RDX Cow Hide Leather MMA Shin Guards Review
RDX is one of the UK’s most widely known fight brands, who are now pushing their products over to the US, as well as already having popularity in a large number of countries. They have a reputation for producing quality gear for any level, with reasonable price tags. They’re often people’s first choice for equipment when they’re starting out in martial arts.
About the shin guards
These shin guards are built with what RDX refer to as Tri-Slab Shell-Shock Gel, to form one of their more protective shin guards. To avoid being too thick, they have an additional layer of padding just up the centre of the shin and on the foot, which optimises protection without increasing the thickness of the whole shin guard. Because of this, they’re more optimised towards striking sports such as Muay Thai, however work just as well in more rounded sports such as MMA.
Weight and distribution
As with most shin guards, the majority of the weight is down the shin, but as long as they can be tightened sufficiently the distribution is unnoticeable as it’s tight against the leg. This is the case with these RDX guards, they’ve used their ‘Quick-EZ’ Velcro closures, alongside a standard elasticated underfoot strap, to make sure the shins fit well. Unfortunately, the extra padding on these shins means they aren’t quite as light as other thinner shin guards.
The shin guards only come in one colour, so there isn’t much variety, however they are in RDX’s most common colour combination – black and white with red highlights – which means these pair up nicely with the visuals on a lot of their other gear. Overall, the visuals aren’t the most refined, however are nice and bold, with the sections of white and the outlining surrounding most of the black. The RDX logos are placed down the shin and on the foot as well, as well as some other minor detailing on the leather section attaching the shin and instep, and also on the leg straps.
Shin guards are designed to be durable, and we’ve found no issues with these. Due to the long leather section between the shin and instep, these have much a much better range of motion in the feet, so are able to move around with you. This means there is hardly any strain on the materials. The leather used is only of a medium quality, but is noticeably nicer to the touch, and much longer lasting than vinyl alternatives are. On the inside of the shin is a porous fabric which attempts to wick away sweat and moisture, however the shins definitely still need airing out after use when possible. As for the feel on the skin, they’re definitely comfortable, however don’t seem to offer much in the way of grip to prevent them from slipping.
The Velcro on these is brilliant, and I’ve never personally had a problem with them coming loose during training. The straps are just over an inch thick and effectively go round the whole back of the leg. Even after 6 months of regular use, they still require a deliberate tug to detach the straps.
In most places the stitching is neat. Only one or two loose threads are on each shin guard, and they aren’t very noticeable. My main issue is around the raised white section along the front of the shin. The stitching there doesn’t seem to be quite straight. It’s very slightly wonky, and the exposed edge of the black leather along with the thread seems to be fraying slightly, although this is only really a cosmetic issue. The stitches are all deep and secure, and have lasted easily.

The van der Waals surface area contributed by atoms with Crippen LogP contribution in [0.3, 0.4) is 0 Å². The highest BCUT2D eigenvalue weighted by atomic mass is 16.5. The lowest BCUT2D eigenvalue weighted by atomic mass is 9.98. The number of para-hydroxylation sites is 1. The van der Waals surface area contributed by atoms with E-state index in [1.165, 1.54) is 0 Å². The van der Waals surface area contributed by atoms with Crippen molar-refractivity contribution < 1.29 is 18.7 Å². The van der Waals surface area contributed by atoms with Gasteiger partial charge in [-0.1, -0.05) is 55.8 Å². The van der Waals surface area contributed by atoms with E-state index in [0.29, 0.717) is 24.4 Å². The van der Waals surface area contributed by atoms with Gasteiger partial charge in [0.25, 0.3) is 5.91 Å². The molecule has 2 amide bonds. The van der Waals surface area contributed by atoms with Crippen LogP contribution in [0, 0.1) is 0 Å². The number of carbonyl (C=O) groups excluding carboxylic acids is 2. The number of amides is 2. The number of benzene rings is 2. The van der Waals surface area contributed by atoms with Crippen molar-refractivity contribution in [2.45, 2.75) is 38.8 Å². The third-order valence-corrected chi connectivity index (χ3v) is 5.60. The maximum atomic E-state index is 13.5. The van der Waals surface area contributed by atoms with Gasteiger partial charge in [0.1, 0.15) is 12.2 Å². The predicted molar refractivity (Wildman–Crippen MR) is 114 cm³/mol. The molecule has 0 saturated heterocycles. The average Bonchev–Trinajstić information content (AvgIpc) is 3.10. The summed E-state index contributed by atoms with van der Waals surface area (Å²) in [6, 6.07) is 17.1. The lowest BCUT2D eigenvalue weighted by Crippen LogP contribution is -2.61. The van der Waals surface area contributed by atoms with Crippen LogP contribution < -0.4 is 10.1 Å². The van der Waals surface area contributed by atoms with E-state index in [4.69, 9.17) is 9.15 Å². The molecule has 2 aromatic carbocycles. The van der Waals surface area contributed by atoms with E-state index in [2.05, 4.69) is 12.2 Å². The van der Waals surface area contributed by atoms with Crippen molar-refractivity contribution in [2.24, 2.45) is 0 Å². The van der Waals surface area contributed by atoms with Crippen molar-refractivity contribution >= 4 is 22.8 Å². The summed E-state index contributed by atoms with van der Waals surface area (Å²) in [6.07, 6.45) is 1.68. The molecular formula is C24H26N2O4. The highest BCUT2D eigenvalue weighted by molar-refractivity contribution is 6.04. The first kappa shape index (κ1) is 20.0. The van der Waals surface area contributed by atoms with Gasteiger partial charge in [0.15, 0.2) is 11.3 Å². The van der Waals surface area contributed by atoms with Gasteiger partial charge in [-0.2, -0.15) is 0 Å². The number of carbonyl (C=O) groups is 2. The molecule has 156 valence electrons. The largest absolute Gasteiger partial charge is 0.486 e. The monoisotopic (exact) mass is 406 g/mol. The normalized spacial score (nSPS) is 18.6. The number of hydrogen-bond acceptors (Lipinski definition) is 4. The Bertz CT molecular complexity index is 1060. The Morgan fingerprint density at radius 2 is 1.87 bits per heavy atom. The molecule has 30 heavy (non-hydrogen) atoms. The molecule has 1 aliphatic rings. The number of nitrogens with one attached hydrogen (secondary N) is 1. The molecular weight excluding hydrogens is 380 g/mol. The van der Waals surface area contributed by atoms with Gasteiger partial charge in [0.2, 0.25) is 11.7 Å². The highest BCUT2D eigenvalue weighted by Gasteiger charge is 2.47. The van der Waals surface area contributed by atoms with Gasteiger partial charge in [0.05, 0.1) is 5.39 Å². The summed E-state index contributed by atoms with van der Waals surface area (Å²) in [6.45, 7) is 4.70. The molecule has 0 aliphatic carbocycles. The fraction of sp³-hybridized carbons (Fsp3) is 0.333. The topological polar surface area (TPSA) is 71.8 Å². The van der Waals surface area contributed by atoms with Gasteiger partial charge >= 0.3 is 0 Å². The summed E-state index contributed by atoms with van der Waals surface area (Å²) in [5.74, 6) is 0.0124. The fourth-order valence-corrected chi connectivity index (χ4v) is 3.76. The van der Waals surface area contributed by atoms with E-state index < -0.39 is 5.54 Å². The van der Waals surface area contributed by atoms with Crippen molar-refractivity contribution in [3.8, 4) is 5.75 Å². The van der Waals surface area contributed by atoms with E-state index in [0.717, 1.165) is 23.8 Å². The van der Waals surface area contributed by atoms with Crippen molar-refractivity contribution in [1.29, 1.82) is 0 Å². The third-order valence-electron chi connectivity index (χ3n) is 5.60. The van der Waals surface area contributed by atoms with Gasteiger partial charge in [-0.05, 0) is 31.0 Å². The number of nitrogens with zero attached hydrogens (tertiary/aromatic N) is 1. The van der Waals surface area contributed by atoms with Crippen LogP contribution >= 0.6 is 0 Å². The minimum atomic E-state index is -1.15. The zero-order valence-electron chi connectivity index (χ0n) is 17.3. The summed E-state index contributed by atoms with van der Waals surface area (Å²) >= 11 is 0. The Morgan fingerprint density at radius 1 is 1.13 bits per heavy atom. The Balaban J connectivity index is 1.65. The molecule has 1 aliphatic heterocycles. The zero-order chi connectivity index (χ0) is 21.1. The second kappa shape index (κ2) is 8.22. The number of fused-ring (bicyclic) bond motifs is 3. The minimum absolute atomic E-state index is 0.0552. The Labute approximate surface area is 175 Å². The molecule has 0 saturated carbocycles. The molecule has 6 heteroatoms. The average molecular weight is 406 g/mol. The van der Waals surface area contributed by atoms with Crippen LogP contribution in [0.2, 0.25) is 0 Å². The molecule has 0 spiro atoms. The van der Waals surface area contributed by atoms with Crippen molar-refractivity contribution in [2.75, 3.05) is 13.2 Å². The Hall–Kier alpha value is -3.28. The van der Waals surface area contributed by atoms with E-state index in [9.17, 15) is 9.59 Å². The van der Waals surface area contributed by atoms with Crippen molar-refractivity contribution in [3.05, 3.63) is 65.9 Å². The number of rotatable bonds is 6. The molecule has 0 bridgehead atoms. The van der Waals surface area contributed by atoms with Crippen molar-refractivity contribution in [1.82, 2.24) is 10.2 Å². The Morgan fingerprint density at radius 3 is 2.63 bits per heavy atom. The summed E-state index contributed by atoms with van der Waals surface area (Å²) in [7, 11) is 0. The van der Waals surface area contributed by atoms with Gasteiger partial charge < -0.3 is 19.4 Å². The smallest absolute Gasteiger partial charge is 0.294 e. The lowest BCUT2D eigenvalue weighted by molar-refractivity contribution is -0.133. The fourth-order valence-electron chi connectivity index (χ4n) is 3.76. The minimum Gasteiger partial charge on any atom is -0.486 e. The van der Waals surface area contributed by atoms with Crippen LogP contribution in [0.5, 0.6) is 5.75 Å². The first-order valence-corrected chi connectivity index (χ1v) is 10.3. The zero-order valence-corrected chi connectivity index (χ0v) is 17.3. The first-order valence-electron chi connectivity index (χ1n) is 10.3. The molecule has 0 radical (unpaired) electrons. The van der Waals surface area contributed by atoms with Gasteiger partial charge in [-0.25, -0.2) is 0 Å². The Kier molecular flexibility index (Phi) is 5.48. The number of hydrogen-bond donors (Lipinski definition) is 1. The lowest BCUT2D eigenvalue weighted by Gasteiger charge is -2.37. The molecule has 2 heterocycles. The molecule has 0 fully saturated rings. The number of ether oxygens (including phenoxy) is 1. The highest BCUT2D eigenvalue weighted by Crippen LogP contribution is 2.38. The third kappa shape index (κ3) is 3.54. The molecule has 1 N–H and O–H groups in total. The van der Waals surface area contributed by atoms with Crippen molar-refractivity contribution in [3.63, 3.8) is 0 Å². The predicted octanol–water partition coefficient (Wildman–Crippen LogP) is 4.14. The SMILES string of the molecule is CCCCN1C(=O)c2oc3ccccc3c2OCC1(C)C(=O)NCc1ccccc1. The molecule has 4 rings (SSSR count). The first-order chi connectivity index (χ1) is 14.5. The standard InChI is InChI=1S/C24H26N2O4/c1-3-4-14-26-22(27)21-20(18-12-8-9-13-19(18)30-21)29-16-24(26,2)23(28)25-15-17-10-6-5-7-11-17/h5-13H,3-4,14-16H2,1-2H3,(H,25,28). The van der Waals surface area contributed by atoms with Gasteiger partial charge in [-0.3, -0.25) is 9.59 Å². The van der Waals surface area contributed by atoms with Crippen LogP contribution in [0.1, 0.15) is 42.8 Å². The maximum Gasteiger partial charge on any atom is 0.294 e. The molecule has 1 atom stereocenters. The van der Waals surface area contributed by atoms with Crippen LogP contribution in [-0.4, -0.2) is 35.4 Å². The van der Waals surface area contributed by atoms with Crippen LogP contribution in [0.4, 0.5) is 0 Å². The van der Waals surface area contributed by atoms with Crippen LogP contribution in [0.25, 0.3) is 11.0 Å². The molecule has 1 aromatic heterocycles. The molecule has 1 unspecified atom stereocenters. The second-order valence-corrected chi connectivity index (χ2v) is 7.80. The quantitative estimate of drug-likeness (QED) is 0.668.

When it comes to use, I really can’t make up my mind about these shin guards. They’re somewhat different shape has both positives and negatives to it. Out of all the things these shin guards aim to achieve, protection is obviously the most important. For clean kicks, these offer a lot of protection. The raised platform really comes into it’s own and protects both the shin and your sparring partner superbly. Unfortunately, it isn’t all perfect. The leather section between the shin padding and the foot padding is about an inch long, and the padding is less than half of the rest of the shin guard, with a small strip which has almost no padding at all. Catching an elbow or a knee in this small section is unlikely, but can be extremely painful, especially for a beginner who isn’t used to the hard contact. Because this strip only covers the front, it also means that the ankles are completely left exposed, more so than other shin guards, so it’s important to watch out for unexpected elbows.
One thing these shins are good for is footwork. Most shin guards have fairly limited movement in the foot, which with some bulkier shin guards can make it feel rather restricting. These are different though. The fact that the foot and shin pads are further apart means that they have more flexibility and can bend with ease, so you can move around no problem.
On the down side, the fact they aren’t connected means that the shin guards don’t always stay in the right place. They’re secure enough to stay on most of the time, however with these shins I found that sometimes when throwing kicks they slip down or around on the shin. Because of the shape, there just isn’t the natural structure to hold them in place, so I found myself having to adjust myself more times than I would have liked.
These shin guards RRP for around £35, which is good when compared to the general market, but higher than most of RDX’s range. I would personally say these shins are good for beginners, or people who focus mainly on boxing and use less kicks.
+ Thick shin protection
+ Not too bulky
+ Good foot movement
– Less protection around ankles
– Prone to slipping when knocked
– Lack of colour options
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